June 21, 2011 > Ohlone Humane Society: Quint-City Animal Shelter? OMG!
Ohlone Humane Society: Quint-City Animal Shelter? OMG!
By Nancy Lyon
A couple of weeks ago, through an email from an Oakland animal rescuer, I was made aware that the Alameda Animal Shelter (AAS) was on the chopping block and for budgetary problems the Alameda City Council was looking to outsource their yearly 1,000 plus shelter animals to other agencies.
During this conversation, she asked how we felt about the Fremont Animal Shelter very possibly accepting the contract. To say that I was stunned and appalled not only at the outrageousness of the idea... but the fact that this information would have to come from a casual conversation and had not been addressed publicly by city officials is an understatement.
Volunteers that have helped make the Alameda Shelter the award winning facility it is were only made aware that it was closing after a chance meeting with someone from the staff of another shelter offering condolences on the closure.
Issues that are known "hot potatoes" apparently must be deemed best handled in a hush-hush manner. Possibly too much public input was viewed as muddying the water and interfering with business. Unfortunately, it appears to also be the case in Fremont.
Perhaps I'm naive to think that citizens have a right to know about the activities of their elected officials and employees and the contracts they may enter into; agreements that directly affect the survival chances and well-being of many innocent lives.
Anyone with any shelter knowledge knows that an increase in the number of incoming animals results in increased exposure to disease with resulting death and illness. Larger numbers of dogs that must be doubled up because of lack of space have stress levels greatly intensified resulting in fighting and injuries.
Also, a 25-mile trip to a distant shelter will discourage Alameda residents to personally check for lost pets on a regular basis. San Leandro residents are presently less likely to make the even closer trip.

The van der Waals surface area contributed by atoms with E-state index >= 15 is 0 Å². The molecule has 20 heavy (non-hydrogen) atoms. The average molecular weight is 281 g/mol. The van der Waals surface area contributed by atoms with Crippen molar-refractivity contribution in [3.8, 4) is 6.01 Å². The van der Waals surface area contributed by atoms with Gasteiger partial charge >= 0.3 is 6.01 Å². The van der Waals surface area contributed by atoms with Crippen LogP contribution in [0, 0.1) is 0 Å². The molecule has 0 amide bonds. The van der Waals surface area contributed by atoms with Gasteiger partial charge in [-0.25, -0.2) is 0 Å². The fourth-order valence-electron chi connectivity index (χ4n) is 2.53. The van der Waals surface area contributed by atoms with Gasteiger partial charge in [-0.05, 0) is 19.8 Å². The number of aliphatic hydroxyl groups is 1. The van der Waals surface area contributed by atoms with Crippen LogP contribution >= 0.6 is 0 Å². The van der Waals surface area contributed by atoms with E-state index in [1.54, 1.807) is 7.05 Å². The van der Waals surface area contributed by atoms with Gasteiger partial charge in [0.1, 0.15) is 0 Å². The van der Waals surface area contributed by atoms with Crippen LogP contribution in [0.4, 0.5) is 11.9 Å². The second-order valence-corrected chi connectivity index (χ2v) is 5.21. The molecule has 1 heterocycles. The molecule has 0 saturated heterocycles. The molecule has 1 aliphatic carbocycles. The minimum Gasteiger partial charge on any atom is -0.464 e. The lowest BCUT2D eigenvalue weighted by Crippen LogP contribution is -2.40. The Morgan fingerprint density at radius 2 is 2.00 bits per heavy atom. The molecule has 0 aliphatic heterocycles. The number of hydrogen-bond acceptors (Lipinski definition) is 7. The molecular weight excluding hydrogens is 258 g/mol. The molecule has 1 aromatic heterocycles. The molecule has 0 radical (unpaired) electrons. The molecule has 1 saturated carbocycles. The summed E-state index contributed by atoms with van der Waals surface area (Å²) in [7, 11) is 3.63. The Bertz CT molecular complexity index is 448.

My information is that several area shelters were approached to shelter Alameda's sizeable animal impoundments and wisely turned down the proposal. They too, like Fremont and most municipal shelters, are overloaded and beyond capacity to humanely house animals; decisions based not only on lack of space but limited staff to provide adequate care for the animals.
Six years ago the Fremont City Council approved a contract with the City of San Leandro to shelter their animals after Hayward chose to not renew its contract with San Leandro. It was presented at Council that the impact on the Fremont shelter would be minimal and the number of San Leandro impounds would not be significant; that the numbers would somehow magically be spaced out with only a few incoming at a time.
If that presentation hadn't been based on such misinformation it would be laughable. It is impossible to estimate how many animals will be impounded at any given time and the tidy projected image proved to be sadly out of touch with reality. The number of incoming animals is influenced by many factors - season, weather and the economy to name but a few.
During this period, as a volunteer rescue liaison for the small Fremont Shelter, a position that I have held for more than 20 years, I can say without question that an increased number of adoptable animals were killed because of space limitations caused by the addition of San Leandro animals.
Because of crowding, animals have been doubled up, placed in the old night depository and the back sally port. Increased quarantined and confiscated animals overrun available kennel space and occasionally close regular wards - all while desperate people, forced to relinquish their pets because of the economy, had their beloved animals turned away to who knows what fate.
As hard as staff and volunteers work to save lives - and they truly do - time and existing shelter space is not on their side. I have personally seen the grim looks on staff faces as they pull the files of animals - many adoptable - that will be killed. It's a terrible burden on people that care; this is not their fault or responsibility; the fault lies directly with higher management who seeks additional revenue regardless of the consequences to animal welfare.
Not having access to the current status of negotiations all I can say is that it appears that the remaining candidates to shelter Alameda's animals are Hayward Animal Control and Fremont Animal Services... with Fremont as the primary contender.
It's rumored that the yearly income from sheltering Alameda's animals could be up to $100.000. However, is difficult to assess what the actual net amount would be, if any, when additional staff and supply costs are factored in. The cost to the animals would be great.
Will Fremont "Powers-That-Be" choose cash over compassion... its track record isn't promising to say the least.
Fremont's City Manager Fred Diaz and members of the City Council would like to hear your thoughts before it comes to a final vote.
Mr. Diaz can be reached at (510) 284-4000; email@example.com
City Council members shared voicemail can be reached at (510) 284-4080